Land-based fishers could also be impacted from wetting a line around the proposed port and no guarantees have been given at this stage that fishers will have access to fish off the jetty structure if the development goes ahead.  

While construction was initially planned for 2024, with the port operational by 2025 according to the Gascoyne Gateway website, that estimated timeline would likely be pushed back substantially if Government approves the project.  

Exmouth Gulf’s pristine waterways are teeming with species of fish that anglers travel long distances to battle with, including permit, golden trevally, queenfish, cobia and mackerel to name a few. Photo credit: Mark Davis.

K+S Salt Project

The world’s largest salt company – German-owned K+S Salt Australia – is planning to construct a salt mine 55km north-east of Exmouth and 40km south-west of the township of Onslow.  

The proposed project – dubbed the Ashburton Salt Project – is 52 times the size of Kings Park! 

While the proximity of the salt mine to Exmouth and Onslow might not ring alarm bells for locals, the negative flow-on effects of constructing this site on an already fragile ecosystem certainly does.  

A project of that size – around 21,000 hectares – requires a significant amount of habitat removal.  

The flow-on effects could have dire consequences on the 120,000 hectares of wetlands and mangroves situated on the Gulf’s eastern side.  

Not only are these mangroves teeming with species that fishers love to chase such as mud crabs, mangrove jack and countless others, but they are the life source for the vibrant marine life found in the Exmouth Gulf that is also crucial for supporting the 260km-long Ningaloo Reef stretching down the mid-WA coast.  

The roots and trunks of these specially adapted trees provide shelter for the spawning and refuge of hundreds of species of fish, rays, prawns and crabs.  

The WA Environmental Protection Authority (EPA) will make an environmental assessment and recommendation on whether the K+S Salt Project can go ahead, with the WA Environment Minister making the final call on proceedings. The EPA is currently taking comments from the public on this project. 

The mangrove system in the Exmouth Gulf is crucial for providing shelter, food and spawning grounds for countless animal species, which underpins the Gulf’s world-class fishery. Photo credit: Blue Media Exmouth/Violeta J. Brosig.

A history of rejection

As has been the case numerous times in WA’s history for large-scale industrialisation projects in the Exmouth Gulf, environmental impacts and the potential repercussions on recreational fishing have not properly been factored in by developers– which has contributed to many previous projects being quashed. 

Recfishwest Operations Lead Matt Gillett said, “Recfishwest is not opposed to projects that benefit regional towns, but they must not hinder the access or sustainability of fishing experiences in the region. These factors should be built into developers’ proposals for any projects like this before they even consider submitting them to Government. What’s at stake here is simply too precious to do otherwise.  

“The Exmouth Gulf is one of the best fishing destinations in the world and is a very special place for tens of thousands of fishers each year. It is crucial that both project parties understand that any negative impact on fishing in this area will simply not be acceptable.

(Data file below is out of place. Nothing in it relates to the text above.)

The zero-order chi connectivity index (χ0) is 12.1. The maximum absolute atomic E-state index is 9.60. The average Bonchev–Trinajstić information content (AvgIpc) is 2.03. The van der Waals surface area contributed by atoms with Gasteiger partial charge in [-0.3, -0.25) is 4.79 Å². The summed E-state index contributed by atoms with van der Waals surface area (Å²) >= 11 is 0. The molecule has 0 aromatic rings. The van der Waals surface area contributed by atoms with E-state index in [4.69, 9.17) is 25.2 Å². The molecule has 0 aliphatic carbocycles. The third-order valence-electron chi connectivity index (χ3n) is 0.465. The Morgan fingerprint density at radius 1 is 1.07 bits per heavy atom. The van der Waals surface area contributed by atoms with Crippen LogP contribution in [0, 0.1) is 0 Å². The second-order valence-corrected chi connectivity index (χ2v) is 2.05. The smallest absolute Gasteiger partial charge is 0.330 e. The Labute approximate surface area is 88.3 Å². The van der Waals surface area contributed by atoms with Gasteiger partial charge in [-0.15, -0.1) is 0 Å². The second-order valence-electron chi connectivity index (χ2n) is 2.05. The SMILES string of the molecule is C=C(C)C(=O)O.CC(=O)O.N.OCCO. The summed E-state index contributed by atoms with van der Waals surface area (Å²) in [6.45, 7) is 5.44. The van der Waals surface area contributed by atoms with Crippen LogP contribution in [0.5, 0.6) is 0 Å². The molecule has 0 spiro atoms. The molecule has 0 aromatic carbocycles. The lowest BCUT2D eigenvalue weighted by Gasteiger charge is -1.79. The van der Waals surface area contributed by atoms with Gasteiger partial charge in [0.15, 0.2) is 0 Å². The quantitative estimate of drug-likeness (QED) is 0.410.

“A public environmental review of the K+S Salt Project is now open until September 4 and it is crucial that fishers have their say to express what is important to them. Recfishwest will ensure no stone is left unturned in this process and will continue to meet with traditional owners, community members and decision makers to protect this world-class fishery at all costs.”


A gulf in class – Scott Coghlan on the magnificent wilderness fishing on offer in Exmouth Gulf

It’s one of WA’s great fishing destinations and if you truly want to sample wilderness fishing at its best without having to go too deep off the grid – head no further than Exmouth Gulf.   

With its fish-rich shallow waters, mangrove-lined creek system, numerous shoals and scattered reefs, the fishing and wilderness experiences on offer in Exmouth Gulf are world-class. 

Exmouth Gulf is one of the State’s great accessible wilderness fishing areas and is the envy of sportfishers from around the country.  

There is nowhere else quite like it in WA. It’s a place where we can cast a line for a wide range of species from bluewater speedsters to creek-dwellers, while seeing grazing dugongs, lazy turtles and gliding manta rays, or while enjoying the spectacle of dolphins and whales putting on a show in a pristine environment. 

It’s a superb fishing location and the natural attractions are part of what makes this place so treasured by both local and visiting anglers. 

The Gulf has come under threat recently from industrial development, and Recfishwest has, and will continue to do all we can to ensure we can all continue to enjoy what the Gulf has to offer and protect the values that matter most to fishers. We trust we can count on your support in the future to help us protect what’s important to our community. 

With many of you heading north, we asked Western Angler Editor Scott Coghlan to profile the Gulf and the fantastic fishing available for those making the trip – not too far out of town.  

Here’s what Scott had to share with us: 

Something for everyone

I’ve been lucky enough to fish the Gulf for many years now and it is just an absolute delight to be able to spend time exploring its margins, from Exmouth south to Giralia, and then up the east coast towards Onslow. 

It offers a wide range of fishing opportunities to please just about every fisho, from shore, boat and, as we have found, kayak.